Those "creative" issues are of little concern to TV writers, most of whom enjoy greater stature in their fields. That's because television producers depend on them to provide a constant flow of scripts, as well as continuity in stories and characters, to keep audiences watching.
As a result, writers are considered the driving force in television. Top writers often serve as executive producers, creating and overseeing programs. John Wells, president of the Writers Guild's Western faction, is one of the most high-profile and successful, with such shows as "ER," "The West Wing" and "Third Watch."
Generation Gap Also Exists
In contrast, screenwriters complain that they are treated as second-class citizens--easily replaced, rewritten and frequently ignored. Movie writers do want more money when their work is sold on video and DVD, but that is of little concern to most TV writers.
About the only money issue they share is how they will be paid when their work is distributed via the Internet or new broadband technology companies that Walt Disney Co. and Sony Corp. are working on.
Generational gulfs also exist among writers. More than half its 11,500 members weren't in the guild during its costly 22-week strike in 1988, estimated to have cost the industry about $500 million.
Guild officials note that the goals of younger members can vary from those of older ones. While older members worry about the stream of residual payments they get and such issues as pension and health benefits, younger ones are concerned about such issues as how their work will be distributed using new technologies.
"Older writers are concerned about constant income from what they do. Younger writers ought to be as well. You can't leave any writers behind," said David Rintels, president of the Writers Guild in the mid-1970s.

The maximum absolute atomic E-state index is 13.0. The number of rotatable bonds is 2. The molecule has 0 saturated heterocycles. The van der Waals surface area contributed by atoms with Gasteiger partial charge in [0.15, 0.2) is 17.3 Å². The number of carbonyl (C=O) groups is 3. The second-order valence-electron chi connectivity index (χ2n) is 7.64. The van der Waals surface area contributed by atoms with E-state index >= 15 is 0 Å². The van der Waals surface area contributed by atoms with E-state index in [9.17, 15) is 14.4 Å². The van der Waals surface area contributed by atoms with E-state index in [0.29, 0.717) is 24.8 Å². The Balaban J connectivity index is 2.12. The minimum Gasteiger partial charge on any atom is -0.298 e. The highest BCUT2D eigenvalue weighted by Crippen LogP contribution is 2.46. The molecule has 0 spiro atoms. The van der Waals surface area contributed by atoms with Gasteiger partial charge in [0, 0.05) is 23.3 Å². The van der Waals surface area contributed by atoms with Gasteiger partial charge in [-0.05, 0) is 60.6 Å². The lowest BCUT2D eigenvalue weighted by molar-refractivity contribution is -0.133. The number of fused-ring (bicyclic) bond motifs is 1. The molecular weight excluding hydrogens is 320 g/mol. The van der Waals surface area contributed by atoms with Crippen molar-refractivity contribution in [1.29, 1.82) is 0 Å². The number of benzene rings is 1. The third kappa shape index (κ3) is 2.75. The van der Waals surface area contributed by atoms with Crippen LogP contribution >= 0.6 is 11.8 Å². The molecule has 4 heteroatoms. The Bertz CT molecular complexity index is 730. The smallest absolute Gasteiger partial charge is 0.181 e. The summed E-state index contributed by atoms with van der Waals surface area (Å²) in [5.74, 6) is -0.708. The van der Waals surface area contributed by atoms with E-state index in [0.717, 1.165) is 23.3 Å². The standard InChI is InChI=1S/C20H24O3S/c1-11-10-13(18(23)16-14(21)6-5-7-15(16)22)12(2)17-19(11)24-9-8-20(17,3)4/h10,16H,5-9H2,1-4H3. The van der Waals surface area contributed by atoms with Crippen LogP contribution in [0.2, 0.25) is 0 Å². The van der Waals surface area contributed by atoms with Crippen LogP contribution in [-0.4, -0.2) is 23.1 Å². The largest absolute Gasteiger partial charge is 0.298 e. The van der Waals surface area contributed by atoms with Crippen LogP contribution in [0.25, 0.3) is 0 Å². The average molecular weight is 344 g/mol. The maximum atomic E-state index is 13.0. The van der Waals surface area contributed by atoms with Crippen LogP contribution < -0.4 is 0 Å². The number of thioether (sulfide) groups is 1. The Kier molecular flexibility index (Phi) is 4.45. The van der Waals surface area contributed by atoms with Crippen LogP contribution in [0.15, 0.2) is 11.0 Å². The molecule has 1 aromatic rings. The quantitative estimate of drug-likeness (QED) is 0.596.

Even more fractious are actors and the two unions, the Screen Actors Guild and the smaller sister union American Federation of Television and Radio Artists that represents soap actors, radio personalities and talk shows.
SAG's relations with AFTRA have long been strained, with the two unions failing for decades to forge a merger. SAG's ranks have swelled to nearly 100,000, in part by a decision in the early 1990s to absorb screen extras. SAG's strike against advertisers also exacerbated tensions between militant and moderate wings.
The aftermath of a 1999 coup that saw a more militant change in leaders has left SAG split into several warring camps, with e-mail chains and Web sites such as http://www.radiofreesag.com emerging to criticize current leaders.
With studios, a flurry of mergers in the late 1990s left Hollywood's prized assets in the hands of companies whose primary roots are in the Internet (AOL Time Warner), water (France's Vivendi Universal), cable TV (Viacom Inc.), newspapers (News Corp.) and electronics (Sony Corp.).
Sony and Vivendi Universal have no major broadcast network, unlike Disney with ABC, Viacom with CBS, Fox with its network and Time Warner with its fledgling WB. DreamWorks SKG and MGM are essentially movie studios. Unlike the other companies, theme parks are major parts of Disney and Universal.
General Electric's NBC, with no link to a Hollywood movie studio, has even less in common with the others. Said one NBC executive: "We have no dog in this fight."
One of the biggest internal rifts involves whether Fox should continue to enjoy paying a discount on residuals, something granted when it was a fledgling network. Fox's rivals believe it's unfair, given the network's growth and its ability to outbid other networks for the rights to major sports events such as NFL football and major league baseball. In a recent Times interview, NBC chief Robert Wright called the Fox discount "ridiculous."
Former SAG President Barry Gordon said the evolution of negotiating since the days when studio heads such as Lew Wasserman ran, and often owned, their companies has put more pressure on negotiators to find creative solutions.
"If you go from where you have a handful of studios to the situation we have now, you're going to see that diversion of interests. Does it make negotiations more challenging? Yes. Does the gridlock mean there will always be failure? I don't necessarily think so," Gordon said.